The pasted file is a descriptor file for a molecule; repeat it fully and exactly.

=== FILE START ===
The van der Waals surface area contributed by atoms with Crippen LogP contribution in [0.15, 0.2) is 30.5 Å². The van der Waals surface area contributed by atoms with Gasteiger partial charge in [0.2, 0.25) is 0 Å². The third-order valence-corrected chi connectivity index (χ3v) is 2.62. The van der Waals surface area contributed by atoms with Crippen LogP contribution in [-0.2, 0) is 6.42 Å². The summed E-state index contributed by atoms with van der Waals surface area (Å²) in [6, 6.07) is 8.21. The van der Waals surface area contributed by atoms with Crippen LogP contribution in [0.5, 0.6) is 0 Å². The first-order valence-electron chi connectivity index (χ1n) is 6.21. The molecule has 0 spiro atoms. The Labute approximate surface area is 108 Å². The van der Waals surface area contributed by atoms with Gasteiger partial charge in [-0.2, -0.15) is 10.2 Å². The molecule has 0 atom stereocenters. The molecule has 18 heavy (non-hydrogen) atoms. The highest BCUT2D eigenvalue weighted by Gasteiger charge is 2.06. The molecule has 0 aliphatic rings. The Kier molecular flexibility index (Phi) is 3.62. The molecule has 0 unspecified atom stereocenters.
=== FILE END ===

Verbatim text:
The van der Waals surface area contributed by atoms with Crippen LogP contribution in [0.15, 0.2) is 30.5 Å². The van der Waals surface area contributed by atoms with Gasteiger partial charge in [0.2, 0.25) is 0 Å². The third-order valence-corrected chi connectivity index (χ3v) is 2.62. The van der Waals surface area contributed by atoms with Crippen LogP contribution in [-0.2, 0) is 6.42 Å². The summed E-state index contributed by atoms with van der Waals surface area (Å²) in [6, 6.07) is 8.21. The van der Waals surface area contributed by atoms with Crippen LogP contribution in [0.5, 0.6) is 0 Å². The first-order valence-electron chi connectivity index (χ1n) is 6.21. The molecule has 0 spiro atoms. The Labute approximate surface area is 108 Å². The van der Waals surface area contributed by atoms with Gasteiger partial charge in [-0.2, -0.15) is 10.2 Å². The molecule has 0 atom stereocenters. The molecule has 18 heavy (non-hydrogen) atoms. The highest BCUT2D eigenvalue weighted by Gasteiger charge is 2.06. The molecule has 0 aliphatic rings. The Kier molecular flexibility index (Phi) is 3.62. The molecule has 0 unspecified atom stereocenters.